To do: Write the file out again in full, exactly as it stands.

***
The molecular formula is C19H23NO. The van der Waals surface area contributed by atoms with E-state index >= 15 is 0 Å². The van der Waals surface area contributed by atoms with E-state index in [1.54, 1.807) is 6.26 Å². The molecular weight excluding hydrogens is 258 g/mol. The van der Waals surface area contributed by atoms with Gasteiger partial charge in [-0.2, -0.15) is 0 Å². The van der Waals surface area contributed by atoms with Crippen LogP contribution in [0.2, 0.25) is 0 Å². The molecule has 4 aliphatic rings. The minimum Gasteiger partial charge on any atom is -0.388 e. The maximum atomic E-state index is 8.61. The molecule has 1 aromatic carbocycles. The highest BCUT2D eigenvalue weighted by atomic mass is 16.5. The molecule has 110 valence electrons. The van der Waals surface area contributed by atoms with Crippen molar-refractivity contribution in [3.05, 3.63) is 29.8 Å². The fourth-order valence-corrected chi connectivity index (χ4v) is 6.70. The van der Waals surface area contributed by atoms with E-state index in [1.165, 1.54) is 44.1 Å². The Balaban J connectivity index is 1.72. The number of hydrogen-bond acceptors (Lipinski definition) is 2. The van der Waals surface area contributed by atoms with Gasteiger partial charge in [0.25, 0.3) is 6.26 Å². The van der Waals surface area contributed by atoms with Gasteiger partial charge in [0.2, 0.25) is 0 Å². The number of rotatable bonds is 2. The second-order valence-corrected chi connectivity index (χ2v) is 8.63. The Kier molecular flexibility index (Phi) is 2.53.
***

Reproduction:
The molecular formula is C19H23NO. The van der Waals surface area contributed by atoms with E-state index >= 15 is 0 Å². The van der Waals surface area contributed by atoms with E-state index in [1.54, 1.807) is 6.26 Å². The molecular weight excluding hydrogens is 258 g/mol. The van der Waals surface area contributed by atoms with Gasteiger partial charge in [-0.2, -0.15) is 0 Å². The van der Waals surface area contributed by atoms with Crippen LogP contribution in [0.2, 0.25) is 0 Å². The molecule has 4 aliphatic rings. The minimum Gasteiger partial charge on any atom is -0.388 e. The maximum atomic E-state index is 8.61. The molecule has 1 aromatic carbocycles. The highest BCUT2D eigenvalue weighted by atomic mass is 16.5. The molecule has 110 valence electrons. The van der Waals surface area contributed by atoms with Crippen molar-refractivity contribution in [3.05, 3.63) is 29.8 Å². The fourth-order valence-corrected chi connectivity index (χ4v) is 6.70. The van der Waals surface area contributed by atoms with E-state index in [1.165, 1.54) is 44.1 Å². The Balaban J connectivity index is 1.72. The number of hydrogen-bond acceptors (Lipinski definition) is 2. The van der Waals surface area contributed by atoms with Gasteiger partial charge in [0.25, 0.3) is 6.26 Å². The van der Waals surface area contributed by atoms with Gasteiger partial charge in [0.2, 0.25) is 0 Å². The number of rotatable bonds is 2. The second-order valence-corrected chi connectivity index (χ2v) is 8.63. The Kier molecular flexibility index (Phi) is 2.53.